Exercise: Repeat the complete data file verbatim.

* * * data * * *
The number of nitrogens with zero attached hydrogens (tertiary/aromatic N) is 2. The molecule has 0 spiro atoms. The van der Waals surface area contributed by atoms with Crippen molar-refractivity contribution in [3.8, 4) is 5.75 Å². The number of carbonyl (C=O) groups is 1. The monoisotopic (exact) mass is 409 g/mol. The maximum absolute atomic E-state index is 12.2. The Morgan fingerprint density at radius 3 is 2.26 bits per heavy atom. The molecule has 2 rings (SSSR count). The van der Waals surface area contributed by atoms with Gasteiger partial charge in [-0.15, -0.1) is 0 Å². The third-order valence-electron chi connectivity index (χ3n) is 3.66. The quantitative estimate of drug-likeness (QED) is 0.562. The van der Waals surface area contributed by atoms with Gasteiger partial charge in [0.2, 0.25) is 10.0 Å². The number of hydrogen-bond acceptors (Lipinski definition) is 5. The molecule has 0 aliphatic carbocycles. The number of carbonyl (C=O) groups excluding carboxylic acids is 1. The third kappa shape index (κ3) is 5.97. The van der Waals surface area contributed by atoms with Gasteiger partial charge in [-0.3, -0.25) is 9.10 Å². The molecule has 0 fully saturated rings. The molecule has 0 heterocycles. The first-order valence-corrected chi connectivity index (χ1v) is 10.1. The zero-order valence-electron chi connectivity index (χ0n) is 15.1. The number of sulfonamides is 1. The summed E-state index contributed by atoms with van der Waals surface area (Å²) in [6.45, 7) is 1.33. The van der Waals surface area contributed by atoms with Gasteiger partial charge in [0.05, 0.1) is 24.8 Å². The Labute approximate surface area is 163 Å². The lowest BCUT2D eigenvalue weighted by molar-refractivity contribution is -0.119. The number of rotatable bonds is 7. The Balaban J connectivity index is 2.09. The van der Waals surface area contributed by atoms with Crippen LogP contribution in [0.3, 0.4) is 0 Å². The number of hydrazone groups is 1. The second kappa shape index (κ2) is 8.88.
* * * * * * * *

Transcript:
The number of nitrogens with zero attached hydrogens (tertiary/aromatic N) is 2. The molecule has 0 spiro atoms. The van der Waals surface area contributed by atoms with Crippen molar-refractivity contribution in [3.8, 4) is 5.75 Å². The number of carbonyl (C=O) groups is 1. The monoisotopic (exact) mass is 409 g/mol. The maximum absolute atomic E-state index is 12.2. The Morgan fingerprint density at radius 3 is 2.26 bits per heavy atom. The molecule has 2 rings (SSSR count). The van der Waals surface area contributed by atoms with Gasteiger partial charge in [-0.15, -0.1) is 0 Å². The third-order valence-electron chi connectivity index (χ3n) is 3.66. The quantitative estimate of drug-likeness (QED) is 0.562. The van der Waals surface area contributed by atoms with Gasteiger partial charge in [0.2, 0.25) is 10.0 Å². The number of hydrogen-bond acceptors (Lipinski definition) is 5. The molecule has 0 aliphatic carbocycles. The number of carbonyl (C=O) groups excluding carboxylic acids is 1. The third kappa shape index (κ3) is 5.97. The van der Waals surface area contributed by atoms with Gasteiger partial charge in [-0.3, -0.25) is 9.10 Å². The molecule has 0 fully saturated rings. The molecule has 0 heterocycles. The first-order valence-corrected chi connectivity index (χ1v) is 10.1. The zero-order valence-electron chi connectivity index (χ0n) is 15.1. The number of sulfonamides is 1. The summed E-state index contributed by atoms with van der Waals surface area (Å²) in [6.45, 7) is 1.33. The van der Waals surface area contributed by atoms with Gasteiger partial charge in [0.05, 0.1) is 24.8 Å². The Labute approximate surface area is 163 Å². The lowest BCUT2D eigenvalue weighted by molar-refractivity contribution is -0.119. The number of rotatable bonds is 7. The Balaban J connectivity index is 2.09. The van der Waals surface area contributed by atoms with Crippen LogP contribution in [0.3, 0.4) is 0 Å². The number of hydrazone groups is 1. The second kappa shape index (κ2) is 8.88.